It had been a crazy day to top off a crazy week. Thursday was winding down and not fast enough. All I wanted was to get to 2:30 so I could go home. I just needed my day and my work week to be over. I was tired, stressed and achy. At 2:20 my boss called. She needed us to call a client right away. My coworker was already late leaving and would already have to rush to pick up her daughter at school. I had a little time before I had to go get my son. “Go.” I told her. “I got this one.” I didn’t feel like it. I needed to get some detailed information from the client and there was no telling how long this could take.
Please, please, please let this be an answering machine, I prayed as I dialed.
“Hello?” It was the wife.
Shit! Seriously God?!? Was an answering machine too much to ask for?!
So I introduced myself and asked my questions about the husband. She explained that she needed insurance for herself as well. She said she’d be harder to help as she has a chronic illness. She sounded ready to cry.
Okay, maybe I have a few minutes.
“I understand what that’s like.” I explained, “I have rheumatoid arthritis and I know making sure your doctors and drugs are covered is so important.”
“Me too!” She suddenly brightened up and grouchy as I was, so did I.
We went on to spend the next forty minutes, long past quitting time, talking about how we were misdiagnosed for years, how we finally got the right diagnosis. We discussed the weather and the havoc it wreaks on our bodies. We talked about what it felt like to deal with the undercurrent of skepticism from people around us and the frustration of being treated as if having a flare is somehow our fault. We delved into the feelings of guilt that come with not being to do the things we used to be able to do so easily – working full time being one of those. We touched on the anger we felt towards doctors who wouldn’t listen to us or treat us as human beings with thoughts and feelings, choosing instead to see us as guinea pigs, case numbers or both. We compared treatment strategies and the fear of the misjudging the complications from the drugs we use versus the damage the disease itself can do.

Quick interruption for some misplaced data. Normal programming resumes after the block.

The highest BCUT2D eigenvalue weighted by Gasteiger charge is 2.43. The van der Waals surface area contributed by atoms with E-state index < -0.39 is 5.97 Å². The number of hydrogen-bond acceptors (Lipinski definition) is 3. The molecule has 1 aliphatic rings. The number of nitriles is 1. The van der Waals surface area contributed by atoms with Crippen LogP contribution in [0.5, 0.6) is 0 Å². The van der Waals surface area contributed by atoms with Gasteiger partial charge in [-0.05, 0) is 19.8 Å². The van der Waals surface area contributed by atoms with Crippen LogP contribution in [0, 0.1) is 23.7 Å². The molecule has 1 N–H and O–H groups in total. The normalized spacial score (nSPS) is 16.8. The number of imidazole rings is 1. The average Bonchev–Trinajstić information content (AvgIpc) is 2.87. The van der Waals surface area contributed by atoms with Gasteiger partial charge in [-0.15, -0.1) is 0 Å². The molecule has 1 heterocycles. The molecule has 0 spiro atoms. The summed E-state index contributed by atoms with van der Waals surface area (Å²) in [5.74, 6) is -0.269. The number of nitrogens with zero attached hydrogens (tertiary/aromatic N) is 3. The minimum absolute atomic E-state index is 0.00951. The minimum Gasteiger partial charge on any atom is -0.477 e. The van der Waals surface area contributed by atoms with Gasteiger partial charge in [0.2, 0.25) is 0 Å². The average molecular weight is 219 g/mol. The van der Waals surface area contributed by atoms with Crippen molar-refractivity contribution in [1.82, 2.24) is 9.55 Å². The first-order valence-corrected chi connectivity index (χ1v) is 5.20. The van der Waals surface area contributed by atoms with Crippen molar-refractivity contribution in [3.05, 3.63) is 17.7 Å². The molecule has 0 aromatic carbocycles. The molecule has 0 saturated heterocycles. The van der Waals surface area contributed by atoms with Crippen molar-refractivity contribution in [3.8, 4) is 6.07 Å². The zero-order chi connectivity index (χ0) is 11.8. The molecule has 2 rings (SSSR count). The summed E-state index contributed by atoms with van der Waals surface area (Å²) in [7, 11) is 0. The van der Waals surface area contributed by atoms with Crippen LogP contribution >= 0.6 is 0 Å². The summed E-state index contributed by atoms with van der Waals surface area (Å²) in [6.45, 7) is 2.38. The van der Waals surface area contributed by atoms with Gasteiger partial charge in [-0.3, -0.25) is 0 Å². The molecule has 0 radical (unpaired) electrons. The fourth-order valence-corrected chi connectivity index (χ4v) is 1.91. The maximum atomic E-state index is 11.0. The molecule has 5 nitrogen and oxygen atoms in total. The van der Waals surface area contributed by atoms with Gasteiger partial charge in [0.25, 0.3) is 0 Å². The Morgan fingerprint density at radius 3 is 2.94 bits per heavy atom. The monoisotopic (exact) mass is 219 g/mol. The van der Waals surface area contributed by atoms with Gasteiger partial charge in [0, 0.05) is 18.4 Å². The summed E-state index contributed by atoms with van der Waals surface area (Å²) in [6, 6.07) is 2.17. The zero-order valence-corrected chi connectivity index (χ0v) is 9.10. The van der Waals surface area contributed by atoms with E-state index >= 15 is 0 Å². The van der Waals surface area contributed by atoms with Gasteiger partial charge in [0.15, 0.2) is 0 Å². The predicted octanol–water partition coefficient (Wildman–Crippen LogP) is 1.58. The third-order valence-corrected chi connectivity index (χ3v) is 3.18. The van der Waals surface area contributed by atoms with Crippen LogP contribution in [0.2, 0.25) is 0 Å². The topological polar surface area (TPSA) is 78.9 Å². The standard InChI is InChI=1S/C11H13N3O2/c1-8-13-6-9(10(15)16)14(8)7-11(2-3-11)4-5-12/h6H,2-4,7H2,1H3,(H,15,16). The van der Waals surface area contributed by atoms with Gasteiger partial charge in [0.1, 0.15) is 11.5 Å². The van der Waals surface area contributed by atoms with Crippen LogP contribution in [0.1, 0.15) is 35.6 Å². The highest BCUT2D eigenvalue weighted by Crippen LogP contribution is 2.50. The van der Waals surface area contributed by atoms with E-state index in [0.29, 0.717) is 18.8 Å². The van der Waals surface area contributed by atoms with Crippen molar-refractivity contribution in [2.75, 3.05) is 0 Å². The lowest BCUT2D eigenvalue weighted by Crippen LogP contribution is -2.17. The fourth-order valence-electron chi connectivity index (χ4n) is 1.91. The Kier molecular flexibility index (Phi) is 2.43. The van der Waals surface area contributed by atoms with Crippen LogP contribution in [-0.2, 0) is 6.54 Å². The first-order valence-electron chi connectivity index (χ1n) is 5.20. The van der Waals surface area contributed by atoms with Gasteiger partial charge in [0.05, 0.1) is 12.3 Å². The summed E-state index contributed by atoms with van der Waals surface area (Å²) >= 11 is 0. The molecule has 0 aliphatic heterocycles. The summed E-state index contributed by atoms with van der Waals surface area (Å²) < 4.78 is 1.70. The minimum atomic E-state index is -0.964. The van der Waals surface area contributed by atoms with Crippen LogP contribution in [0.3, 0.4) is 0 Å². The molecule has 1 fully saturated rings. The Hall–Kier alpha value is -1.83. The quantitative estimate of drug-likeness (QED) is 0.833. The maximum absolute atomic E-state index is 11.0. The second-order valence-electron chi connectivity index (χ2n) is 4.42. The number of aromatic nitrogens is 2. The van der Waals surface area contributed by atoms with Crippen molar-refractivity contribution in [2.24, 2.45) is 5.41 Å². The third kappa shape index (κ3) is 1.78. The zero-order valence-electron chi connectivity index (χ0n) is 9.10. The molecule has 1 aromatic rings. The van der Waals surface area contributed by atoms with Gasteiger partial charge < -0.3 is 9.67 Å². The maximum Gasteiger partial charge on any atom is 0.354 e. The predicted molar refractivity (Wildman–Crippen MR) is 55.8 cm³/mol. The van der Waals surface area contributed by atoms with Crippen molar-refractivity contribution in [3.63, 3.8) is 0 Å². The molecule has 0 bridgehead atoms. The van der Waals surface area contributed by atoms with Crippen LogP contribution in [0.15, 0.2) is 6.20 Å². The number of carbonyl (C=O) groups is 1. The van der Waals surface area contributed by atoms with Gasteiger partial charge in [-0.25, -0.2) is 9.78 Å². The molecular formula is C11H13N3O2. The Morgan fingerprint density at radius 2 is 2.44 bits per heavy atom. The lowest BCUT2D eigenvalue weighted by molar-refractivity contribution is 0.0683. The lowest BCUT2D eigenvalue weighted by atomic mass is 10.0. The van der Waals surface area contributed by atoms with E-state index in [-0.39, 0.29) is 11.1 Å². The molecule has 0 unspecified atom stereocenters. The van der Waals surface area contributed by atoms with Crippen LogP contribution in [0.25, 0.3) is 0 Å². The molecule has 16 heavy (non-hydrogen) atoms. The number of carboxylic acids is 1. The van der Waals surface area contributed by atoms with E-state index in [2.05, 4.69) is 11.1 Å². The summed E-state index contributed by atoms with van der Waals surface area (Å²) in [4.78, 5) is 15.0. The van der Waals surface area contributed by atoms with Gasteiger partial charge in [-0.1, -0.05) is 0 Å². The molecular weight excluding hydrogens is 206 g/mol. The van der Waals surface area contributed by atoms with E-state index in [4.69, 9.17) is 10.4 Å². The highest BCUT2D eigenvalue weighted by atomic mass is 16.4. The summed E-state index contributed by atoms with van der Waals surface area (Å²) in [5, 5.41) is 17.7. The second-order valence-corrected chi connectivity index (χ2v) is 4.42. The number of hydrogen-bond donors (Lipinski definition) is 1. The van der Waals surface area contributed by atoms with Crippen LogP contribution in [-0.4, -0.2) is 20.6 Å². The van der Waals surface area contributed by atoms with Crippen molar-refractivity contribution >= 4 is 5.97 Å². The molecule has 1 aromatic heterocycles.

When we finally hung up, she was noticeably calmer and more upbeat. So was I.
Alright. I admit it. I needed that. Thank you, Lord. Okay. Quit smirking damn it.
As the conversation replayed in my head later that night, I realized how easily I fall into the trap of hiding or outright lying about how I’m really feeling. It’s not because I think people don’t care so much as I know they can’t truly understand. If you don’t know what it’s like to feel betrayed by your own body, you can’t truly relate, no matter how much you want to. It’s easier for me to just keep quiet than to try to find the right words to explain.
Yeah. Me. A writer. Struggling for words. I hope that paints a bit of the picture.
The problem with keeping those feelings hidden from others is that, after awhile, it becomes such a habit that I start keeping them from myself too. How many times do I have to be reminded that the secrets I keep are the ones that poison me slowly? Obviously, I needed one more.
This reminded me of another conversation, one I had shortly after I had filed for divorce. After an exceptionally raw session with my therapist, he told me, “Chris, you’re trying to get somebody to completely understand the pain that you feel. It’s never going to happen. No one will EVER understand it. That pain is yours and yours alone.”
That statement knocked the wind out of me. I cried uncontrollably for two days. Then I walked into church at the end of the second day and stood before a statue of Jesus, beaten, bloodied and dressed in the red robes and crown of thorns. As I looked into His face, it suddenly hit me full force that He knew. He knew my pain. He knew ALL of it. He’d been right there with me through all of it, not watching it but feeling it with me.
I guess I needed to be reminded of that too.
It’s funny how much healing there can be in those two simple little words: me too.